Yesterday evening, as I navigated the unkempt side-berms and wild overgrowth in a depeopled Panjab University campus, carefully locating a peaceful spot to sit and savour my plate of _chana-kulcha_ , a masked man with oriental eyes accosted me with a polite request: “Hi. I am from South Korea and I am interested in the furniture designed by Pierre Jeanneret, the architect of Chandigarh; can you guide me where I can find some specimens?”

Thus was sparked a conversation that lasted nearly one hour, interspersed with me relishing my _chana-kulcha_ while he recounted his observations on India; me sharing my deep interest in Korean films; and a walk across the university campus with me explaining to him some of the most unique features and facets of the Chandigarh style of architecture.

While it was relatively easy for both of us to appreciate the beauty and simplicity — and the underlying genius — of Le Corbusier’s and Pierre Jeanneret’s work, it was inguistic baptism by phonetic fire for both of us as we literally struggled against our respective tongues to get each other’s name’s pronunciation correct.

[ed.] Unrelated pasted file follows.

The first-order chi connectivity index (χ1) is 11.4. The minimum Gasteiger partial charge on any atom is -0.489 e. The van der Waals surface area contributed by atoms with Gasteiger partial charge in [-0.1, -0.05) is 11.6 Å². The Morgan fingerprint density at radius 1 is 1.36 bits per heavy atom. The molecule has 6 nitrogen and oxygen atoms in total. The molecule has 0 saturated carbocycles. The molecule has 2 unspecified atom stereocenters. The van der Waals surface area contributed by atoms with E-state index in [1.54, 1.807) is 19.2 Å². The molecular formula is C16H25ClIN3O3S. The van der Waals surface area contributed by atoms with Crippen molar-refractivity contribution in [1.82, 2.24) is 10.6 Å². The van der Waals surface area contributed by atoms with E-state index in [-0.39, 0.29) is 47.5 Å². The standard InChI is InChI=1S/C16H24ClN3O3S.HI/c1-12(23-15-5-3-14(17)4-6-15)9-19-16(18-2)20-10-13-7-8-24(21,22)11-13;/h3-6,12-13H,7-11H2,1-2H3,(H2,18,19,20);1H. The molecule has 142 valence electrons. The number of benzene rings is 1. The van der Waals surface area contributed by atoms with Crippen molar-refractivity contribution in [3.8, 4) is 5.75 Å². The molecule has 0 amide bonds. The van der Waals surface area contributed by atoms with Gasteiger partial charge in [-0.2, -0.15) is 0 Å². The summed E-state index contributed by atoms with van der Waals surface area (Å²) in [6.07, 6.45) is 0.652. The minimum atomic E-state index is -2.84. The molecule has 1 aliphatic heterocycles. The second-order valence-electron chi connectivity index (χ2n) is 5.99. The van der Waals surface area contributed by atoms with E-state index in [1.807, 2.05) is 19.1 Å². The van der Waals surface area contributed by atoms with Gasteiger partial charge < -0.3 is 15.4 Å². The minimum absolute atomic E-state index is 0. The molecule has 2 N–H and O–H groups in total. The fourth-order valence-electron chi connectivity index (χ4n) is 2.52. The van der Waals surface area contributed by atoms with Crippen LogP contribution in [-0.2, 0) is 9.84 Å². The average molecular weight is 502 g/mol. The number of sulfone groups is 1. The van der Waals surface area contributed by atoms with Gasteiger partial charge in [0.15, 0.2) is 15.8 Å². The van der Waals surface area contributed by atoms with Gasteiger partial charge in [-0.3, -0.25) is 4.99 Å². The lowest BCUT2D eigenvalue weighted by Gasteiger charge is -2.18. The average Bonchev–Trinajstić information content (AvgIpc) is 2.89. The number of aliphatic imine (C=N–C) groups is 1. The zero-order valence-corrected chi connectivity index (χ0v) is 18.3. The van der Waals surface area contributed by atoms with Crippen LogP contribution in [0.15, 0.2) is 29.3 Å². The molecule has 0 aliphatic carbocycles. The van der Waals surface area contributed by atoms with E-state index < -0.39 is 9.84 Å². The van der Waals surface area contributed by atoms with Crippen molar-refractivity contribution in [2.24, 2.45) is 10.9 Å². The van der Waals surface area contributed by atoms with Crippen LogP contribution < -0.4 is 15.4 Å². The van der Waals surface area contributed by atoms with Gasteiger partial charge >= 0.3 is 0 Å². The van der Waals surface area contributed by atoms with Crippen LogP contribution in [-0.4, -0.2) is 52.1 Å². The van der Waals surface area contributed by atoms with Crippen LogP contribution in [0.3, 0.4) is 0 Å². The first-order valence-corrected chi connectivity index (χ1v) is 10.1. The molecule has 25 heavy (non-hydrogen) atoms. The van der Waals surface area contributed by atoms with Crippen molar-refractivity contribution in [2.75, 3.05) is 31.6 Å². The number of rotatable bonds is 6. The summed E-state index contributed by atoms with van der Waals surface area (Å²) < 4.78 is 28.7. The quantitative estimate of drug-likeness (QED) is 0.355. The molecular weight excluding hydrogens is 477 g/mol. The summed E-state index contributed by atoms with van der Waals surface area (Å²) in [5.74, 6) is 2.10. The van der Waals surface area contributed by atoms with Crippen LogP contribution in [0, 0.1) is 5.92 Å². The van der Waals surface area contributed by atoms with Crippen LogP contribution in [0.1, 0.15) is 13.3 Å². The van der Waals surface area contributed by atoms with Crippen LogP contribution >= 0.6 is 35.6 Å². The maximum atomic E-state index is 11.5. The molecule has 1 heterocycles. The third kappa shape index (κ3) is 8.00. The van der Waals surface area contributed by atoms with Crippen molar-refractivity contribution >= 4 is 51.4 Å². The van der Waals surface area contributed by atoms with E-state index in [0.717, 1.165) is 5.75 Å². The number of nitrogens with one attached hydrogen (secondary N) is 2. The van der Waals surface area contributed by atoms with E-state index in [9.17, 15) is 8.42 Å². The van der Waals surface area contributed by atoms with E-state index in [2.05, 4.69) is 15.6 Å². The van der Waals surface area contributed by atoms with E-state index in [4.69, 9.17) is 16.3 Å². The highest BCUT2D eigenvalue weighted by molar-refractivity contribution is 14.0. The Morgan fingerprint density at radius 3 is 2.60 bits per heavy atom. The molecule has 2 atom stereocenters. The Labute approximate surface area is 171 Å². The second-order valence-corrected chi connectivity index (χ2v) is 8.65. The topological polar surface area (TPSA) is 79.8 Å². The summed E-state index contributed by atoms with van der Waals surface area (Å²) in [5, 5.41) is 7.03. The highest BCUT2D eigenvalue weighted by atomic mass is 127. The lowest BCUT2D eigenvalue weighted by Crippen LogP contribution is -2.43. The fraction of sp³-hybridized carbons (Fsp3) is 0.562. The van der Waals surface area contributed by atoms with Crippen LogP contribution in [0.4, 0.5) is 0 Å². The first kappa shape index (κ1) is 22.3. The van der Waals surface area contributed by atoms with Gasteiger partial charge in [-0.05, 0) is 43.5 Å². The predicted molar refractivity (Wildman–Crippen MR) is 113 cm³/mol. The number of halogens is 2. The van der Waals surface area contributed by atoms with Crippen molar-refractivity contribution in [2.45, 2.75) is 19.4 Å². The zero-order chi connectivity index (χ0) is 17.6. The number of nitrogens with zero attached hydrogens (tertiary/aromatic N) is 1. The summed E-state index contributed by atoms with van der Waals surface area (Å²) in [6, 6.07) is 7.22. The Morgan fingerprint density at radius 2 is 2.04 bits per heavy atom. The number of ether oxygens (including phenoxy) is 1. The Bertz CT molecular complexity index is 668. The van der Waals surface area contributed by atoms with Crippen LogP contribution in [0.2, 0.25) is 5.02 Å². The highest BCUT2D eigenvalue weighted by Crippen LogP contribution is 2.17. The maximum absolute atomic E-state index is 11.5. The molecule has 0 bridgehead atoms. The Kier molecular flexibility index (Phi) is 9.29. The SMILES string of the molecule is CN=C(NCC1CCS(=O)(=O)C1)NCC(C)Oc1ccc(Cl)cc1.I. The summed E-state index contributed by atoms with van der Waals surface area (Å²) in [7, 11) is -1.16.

He informed me he was Moon Goo Chin, a Samsung India executive and though I was tempted to tell him I was Tom Cruise, I chose to settle for the less glamorous, and truthful, admission of Gaurav Shonik, an academic editor.

This morning I looked up Moon Goo Chin online and found an official Samsung video. Last evening, the man who watched me chomp on my _chana-kulcha_ and listened politely and with oozing gratitude to my lengthy explanation of buildings designs and cement columns, was Samsung India number 2.

Author: Gaurav Shonik